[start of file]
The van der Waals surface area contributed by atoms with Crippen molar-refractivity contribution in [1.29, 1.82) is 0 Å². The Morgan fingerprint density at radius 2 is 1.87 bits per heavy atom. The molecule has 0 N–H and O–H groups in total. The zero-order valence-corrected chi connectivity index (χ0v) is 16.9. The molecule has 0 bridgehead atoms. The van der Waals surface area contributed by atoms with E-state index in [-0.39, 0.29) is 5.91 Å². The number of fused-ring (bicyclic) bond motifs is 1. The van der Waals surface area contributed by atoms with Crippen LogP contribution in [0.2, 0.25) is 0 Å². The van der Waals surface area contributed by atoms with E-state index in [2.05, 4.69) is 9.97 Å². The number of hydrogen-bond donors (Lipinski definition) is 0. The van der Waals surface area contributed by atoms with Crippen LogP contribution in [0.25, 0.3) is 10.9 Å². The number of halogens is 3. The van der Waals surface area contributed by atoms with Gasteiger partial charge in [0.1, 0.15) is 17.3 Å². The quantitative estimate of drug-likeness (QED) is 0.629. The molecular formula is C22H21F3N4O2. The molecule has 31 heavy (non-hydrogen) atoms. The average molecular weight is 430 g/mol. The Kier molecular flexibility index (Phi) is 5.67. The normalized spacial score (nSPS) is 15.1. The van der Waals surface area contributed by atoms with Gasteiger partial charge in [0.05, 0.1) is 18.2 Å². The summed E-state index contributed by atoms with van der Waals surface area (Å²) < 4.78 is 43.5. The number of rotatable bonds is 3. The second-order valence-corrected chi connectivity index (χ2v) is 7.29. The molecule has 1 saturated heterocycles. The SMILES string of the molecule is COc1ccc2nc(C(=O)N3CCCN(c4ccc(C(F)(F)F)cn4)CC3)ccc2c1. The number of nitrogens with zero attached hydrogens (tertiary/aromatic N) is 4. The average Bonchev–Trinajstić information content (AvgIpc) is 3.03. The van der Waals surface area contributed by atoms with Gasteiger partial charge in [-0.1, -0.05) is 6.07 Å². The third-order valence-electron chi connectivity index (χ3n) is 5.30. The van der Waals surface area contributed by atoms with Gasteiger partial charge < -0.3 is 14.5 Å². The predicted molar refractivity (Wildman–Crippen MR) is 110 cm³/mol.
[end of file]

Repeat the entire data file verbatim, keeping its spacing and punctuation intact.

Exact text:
The van der Waals surface area contributed by atoms with Crippen molar-refractivity contribution in [1.29, 1.82) is 0 Å². The Morgan fingerprint density at radius 2 is 1.87 bits per heavy atom. The molecule has 0 N–H and O–H groups in total. The zero-order valence-corrected chi connectivity index (χ0v) is 16.9. The molecule has 0 bridgehead atoms. The van der Waals surface area contributed by atoms with E-state index in [-0.39, 0.29) is 5.91 Å². The number of fused-ring (bicyclic) bond motifs is 1. The van der Waals surface area contributed by atoms with Crippen LogP contribution in [0.2, 0.25) is 0 Å². The van der Waals surface area contributed by atoms with E-state index in [2.05, 4.69) is 9.97 Å². The number of hydrogen-bond donors (Lipinski definition) is 0. The van der Waals surface area contributed by atoms with Crippen LogP contribution in [0.25, 0.3) is 10.9 Å². The number of halogens is 3. The van der Waals surface area contributed by atoms with Gasteiger partial charge in [0.1, 0.15) is 17.3 Å². The quantitative estimate of drug-likeness (QED) is 0.629. The molecular formula is C22H21F3N4O2. The molecule has 31 heavy (non-hydrogen) atoms. The average molecular weight is 430 g/mol. The Kier molecular flexibility index (Phi) is 5.67. The normalized spacial score (nSPS) is 15.1. The van der Waals surface area contributed by atoms with Gasteiger partial charge in [0.05, 0.1) is 18.2 Å². The summed E-state index contributed by atoms with van der Waals surface area (Å²) < 4.78 is 43.5. The number of rotatable bonds is 3. The second-order valence-corrected chi connectivity index (χ2v) is 7.29. The molecule has 1 saturated heterocycles. The SMILES string of the molecule is COc1ccc2nc(C(=O)N3CCCN(c4ccc(C(F)(F)F)cn4)CC3)ccc2c1. The number of nitrogens with zero attached hydrogens (tertiary/aromatic N) is 4. The average Bonchev–Trinajstić information content (AvgIpc) is 3.03. The van der Waals surface area contributed by atoms with Gasteiger partial charge in [-0.1, -0.05) is 6.07 Å². The third-order valence-electron chi connectivity index (χ3n) is 5.30. The van der Waals surface area contributed by atoms with Gasteiger partial charge < -0.3 is 14.5 Å². The predicted molar refractivity (Wildman–Crippen MR) is 110 cm³/mol.